Somewhere between my ankles becoming cankles and my shoulders pinching, I begin rocking back and forth to ease the pain that has settled into my glutes. I have lost track of how long I have been sitting on the couch, clicking on journal after journal after journal after journal on Submittable. I completed 22 submissions in one marathon, evening session. With weariness and pain, came audacity. No longer was I titling my submissions “one poem” or “callous” or “a smattering of poetry” or even “tres poems”. I actually titled entries “The Madea Collection” or “i plucked my chin for this?” In the light of a new day, I pause and wonder, does that boldness come from frustration or arrogance? I certainly don’t FEEL as if I am the greatest poet who has never been read, but when I DO read the poem that won the poetry contest (that I entered and heard ZILCH about ending or not being chosen), I’m a bit crestfallen and more than a smidgen disappointed. “REALLY? THIS won?” Sigh. I don’t consider myself an enemy of art either. I pride myself with the ability to read another poet’s work and understand why they were chosen for the publication over my own (usually meager and scrappy) writing in comparison. Shelly Longbottom is absolutely FANTASTIC. I think we all recognize that. But when I read this particular poem for that particular competition, I was nothing short of disgruntled and soured. Talk about “jarring” line breaks. Sigh.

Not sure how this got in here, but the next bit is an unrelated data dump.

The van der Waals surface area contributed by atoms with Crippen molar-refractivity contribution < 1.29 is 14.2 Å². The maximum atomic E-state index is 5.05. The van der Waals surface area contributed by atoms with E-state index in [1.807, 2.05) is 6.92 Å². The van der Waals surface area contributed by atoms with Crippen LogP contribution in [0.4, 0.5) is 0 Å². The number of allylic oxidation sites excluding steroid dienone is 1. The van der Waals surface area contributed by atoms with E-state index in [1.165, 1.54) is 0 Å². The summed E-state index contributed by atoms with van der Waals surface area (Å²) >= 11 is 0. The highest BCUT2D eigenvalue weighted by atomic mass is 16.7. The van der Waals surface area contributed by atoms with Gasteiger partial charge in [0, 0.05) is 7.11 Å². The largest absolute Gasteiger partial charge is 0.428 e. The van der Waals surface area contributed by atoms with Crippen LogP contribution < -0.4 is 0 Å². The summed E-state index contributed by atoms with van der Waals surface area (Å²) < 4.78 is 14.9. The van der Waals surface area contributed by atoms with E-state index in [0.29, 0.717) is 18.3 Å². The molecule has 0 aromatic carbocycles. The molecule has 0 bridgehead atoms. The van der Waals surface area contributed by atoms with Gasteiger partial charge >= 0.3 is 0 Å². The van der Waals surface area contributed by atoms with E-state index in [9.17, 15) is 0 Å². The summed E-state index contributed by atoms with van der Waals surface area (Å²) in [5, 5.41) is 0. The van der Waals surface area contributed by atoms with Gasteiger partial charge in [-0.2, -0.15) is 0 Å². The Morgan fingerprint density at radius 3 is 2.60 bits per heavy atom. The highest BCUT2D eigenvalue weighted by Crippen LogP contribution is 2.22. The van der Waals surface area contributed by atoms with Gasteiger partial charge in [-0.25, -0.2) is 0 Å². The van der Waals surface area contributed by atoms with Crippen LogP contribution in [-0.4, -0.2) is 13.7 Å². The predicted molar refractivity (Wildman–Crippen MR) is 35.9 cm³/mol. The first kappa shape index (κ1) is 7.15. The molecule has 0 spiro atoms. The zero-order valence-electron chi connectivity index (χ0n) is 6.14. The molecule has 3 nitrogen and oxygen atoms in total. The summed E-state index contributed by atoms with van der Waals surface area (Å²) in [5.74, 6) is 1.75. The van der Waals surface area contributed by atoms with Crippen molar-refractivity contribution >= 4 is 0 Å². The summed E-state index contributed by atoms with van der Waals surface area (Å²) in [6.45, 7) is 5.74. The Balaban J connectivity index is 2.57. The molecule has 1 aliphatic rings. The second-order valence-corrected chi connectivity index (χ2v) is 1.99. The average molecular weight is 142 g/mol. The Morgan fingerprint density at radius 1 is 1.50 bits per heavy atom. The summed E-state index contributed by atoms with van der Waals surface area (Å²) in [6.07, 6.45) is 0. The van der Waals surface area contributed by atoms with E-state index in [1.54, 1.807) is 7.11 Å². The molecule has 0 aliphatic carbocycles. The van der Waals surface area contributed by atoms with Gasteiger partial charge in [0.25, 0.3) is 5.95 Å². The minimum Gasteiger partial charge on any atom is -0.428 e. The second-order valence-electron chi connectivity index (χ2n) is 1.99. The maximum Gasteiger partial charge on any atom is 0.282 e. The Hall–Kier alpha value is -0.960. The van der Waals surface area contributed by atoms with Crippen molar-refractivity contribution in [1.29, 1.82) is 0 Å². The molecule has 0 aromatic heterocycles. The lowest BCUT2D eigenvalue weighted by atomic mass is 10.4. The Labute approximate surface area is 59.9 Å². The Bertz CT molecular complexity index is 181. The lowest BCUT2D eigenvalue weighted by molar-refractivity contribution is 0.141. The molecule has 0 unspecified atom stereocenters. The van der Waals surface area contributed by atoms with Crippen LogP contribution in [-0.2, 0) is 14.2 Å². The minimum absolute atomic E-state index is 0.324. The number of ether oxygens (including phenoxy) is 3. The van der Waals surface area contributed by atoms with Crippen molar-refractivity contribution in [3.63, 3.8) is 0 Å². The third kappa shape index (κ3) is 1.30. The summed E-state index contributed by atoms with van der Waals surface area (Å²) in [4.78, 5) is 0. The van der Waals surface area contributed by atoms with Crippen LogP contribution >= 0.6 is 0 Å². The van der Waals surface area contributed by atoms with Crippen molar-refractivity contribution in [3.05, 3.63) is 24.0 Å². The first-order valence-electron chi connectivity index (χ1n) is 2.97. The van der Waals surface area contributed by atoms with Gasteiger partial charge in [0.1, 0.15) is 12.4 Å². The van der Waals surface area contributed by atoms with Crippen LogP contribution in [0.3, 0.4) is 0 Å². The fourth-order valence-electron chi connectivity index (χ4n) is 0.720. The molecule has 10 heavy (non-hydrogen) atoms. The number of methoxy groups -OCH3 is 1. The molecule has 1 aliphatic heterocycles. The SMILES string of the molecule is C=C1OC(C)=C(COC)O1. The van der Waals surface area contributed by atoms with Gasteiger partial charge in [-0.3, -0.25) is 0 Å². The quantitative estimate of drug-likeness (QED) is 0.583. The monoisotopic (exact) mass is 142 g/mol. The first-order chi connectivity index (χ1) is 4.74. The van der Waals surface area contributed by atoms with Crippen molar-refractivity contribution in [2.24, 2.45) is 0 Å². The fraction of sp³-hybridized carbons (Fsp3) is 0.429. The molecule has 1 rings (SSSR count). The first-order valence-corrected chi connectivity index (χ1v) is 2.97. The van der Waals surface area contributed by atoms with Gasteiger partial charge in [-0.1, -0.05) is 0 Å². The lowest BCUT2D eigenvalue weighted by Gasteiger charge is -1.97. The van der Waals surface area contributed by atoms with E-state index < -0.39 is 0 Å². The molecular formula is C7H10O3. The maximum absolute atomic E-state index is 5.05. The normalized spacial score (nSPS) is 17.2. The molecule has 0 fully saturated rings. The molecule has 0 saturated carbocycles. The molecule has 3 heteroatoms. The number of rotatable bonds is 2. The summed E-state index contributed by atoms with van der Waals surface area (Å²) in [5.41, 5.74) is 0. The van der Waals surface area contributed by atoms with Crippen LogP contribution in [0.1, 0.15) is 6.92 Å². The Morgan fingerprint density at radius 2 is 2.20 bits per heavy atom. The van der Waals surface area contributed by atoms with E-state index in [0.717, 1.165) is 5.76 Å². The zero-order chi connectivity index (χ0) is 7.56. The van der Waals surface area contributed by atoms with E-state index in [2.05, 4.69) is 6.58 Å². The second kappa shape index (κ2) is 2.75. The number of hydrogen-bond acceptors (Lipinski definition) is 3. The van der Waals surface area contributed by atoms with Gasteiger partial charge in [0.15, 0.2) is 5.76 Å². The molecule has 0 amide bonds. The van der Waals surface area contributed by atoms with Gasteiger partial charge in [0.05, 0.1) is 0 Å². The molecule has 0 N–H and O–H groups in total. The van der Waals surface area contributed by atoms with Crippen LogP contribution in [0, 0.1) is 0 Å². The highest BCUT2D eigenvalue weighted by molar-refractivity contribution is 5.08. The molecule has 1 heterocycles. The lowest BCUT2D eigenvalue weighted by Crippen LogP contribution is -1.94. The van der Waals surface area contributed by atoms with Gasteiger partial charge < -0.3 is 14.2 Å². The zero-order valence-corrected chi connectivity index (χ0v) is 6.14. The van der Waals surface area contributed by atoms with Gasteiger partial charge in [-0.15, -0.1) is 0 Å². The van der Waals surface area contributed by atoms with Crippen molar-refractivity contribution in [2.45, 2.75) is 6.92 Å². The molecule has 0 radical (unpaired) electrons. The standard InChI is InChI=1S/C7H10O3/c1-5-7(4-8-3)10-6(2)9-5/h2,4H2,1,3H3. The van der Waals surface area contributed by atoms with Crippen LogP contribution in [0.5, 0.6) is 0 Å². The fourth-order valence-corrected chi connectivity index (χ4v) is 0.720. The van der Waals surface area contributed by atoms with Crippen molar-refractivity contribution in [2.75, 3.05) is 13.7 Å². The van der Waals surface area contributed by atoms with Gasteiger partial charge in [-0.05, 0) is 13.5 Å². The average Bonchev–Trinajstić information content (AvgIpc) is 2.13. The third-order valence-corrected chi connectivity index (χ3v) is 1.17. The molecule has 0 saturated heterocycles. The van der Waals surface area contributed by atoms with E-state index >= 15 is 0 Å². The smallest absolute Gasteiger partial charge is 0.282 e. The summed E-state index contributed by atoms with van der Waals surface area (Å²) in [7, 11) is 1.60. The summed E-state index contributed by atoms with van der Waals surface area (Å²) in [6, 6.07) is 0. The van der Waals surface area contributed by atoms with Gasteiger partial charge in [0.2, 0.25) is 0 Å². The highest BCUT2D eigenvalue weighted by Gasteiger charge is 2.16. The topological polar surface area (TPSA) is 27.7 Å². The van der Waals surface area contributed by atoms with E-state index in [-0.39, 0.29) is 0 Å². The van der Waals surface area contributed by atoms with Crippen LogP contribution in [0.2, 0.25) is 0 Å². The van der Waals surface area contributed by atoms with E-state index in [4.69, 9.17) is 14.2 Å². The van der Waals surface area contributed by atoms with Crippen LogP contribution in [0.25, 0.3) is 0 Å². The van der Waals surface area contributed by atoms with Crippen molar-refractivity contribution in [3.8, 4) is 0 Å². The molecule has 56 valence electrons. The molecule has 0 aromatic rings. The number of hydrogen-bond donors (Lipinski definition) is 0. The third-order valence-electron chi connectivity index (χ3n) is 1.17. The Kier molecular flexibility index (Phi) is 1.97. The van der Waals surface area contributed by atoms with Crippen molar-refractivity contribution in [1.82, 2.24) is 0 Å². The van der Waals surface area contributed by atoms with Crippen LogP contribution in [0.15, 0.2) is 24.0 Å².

I have known for a long time that poetry is the single most subjective form of writing that exists. Reading the contest winning poem confirmed that for me. With prose, a writer has to have a sense of story and character development. Their style is determined by word choice, dialogue, description and other devices that help build suspense. There is a reason Stephen King insists writers kill their darlings; it is to make sure writers understand and (at the minimum) adequately get to the crux of their story. Yes, in prose, there are differences of opinion as to what differentiates the brilliant from the mediocre from the absolute terrible. In my previous blog, I admitted a preference for literature and unique voice with poetic description over the cookie cutter, popular variety (Plath over popular, formulaic writing). Yet with poetry, it’s much more muddled and murky.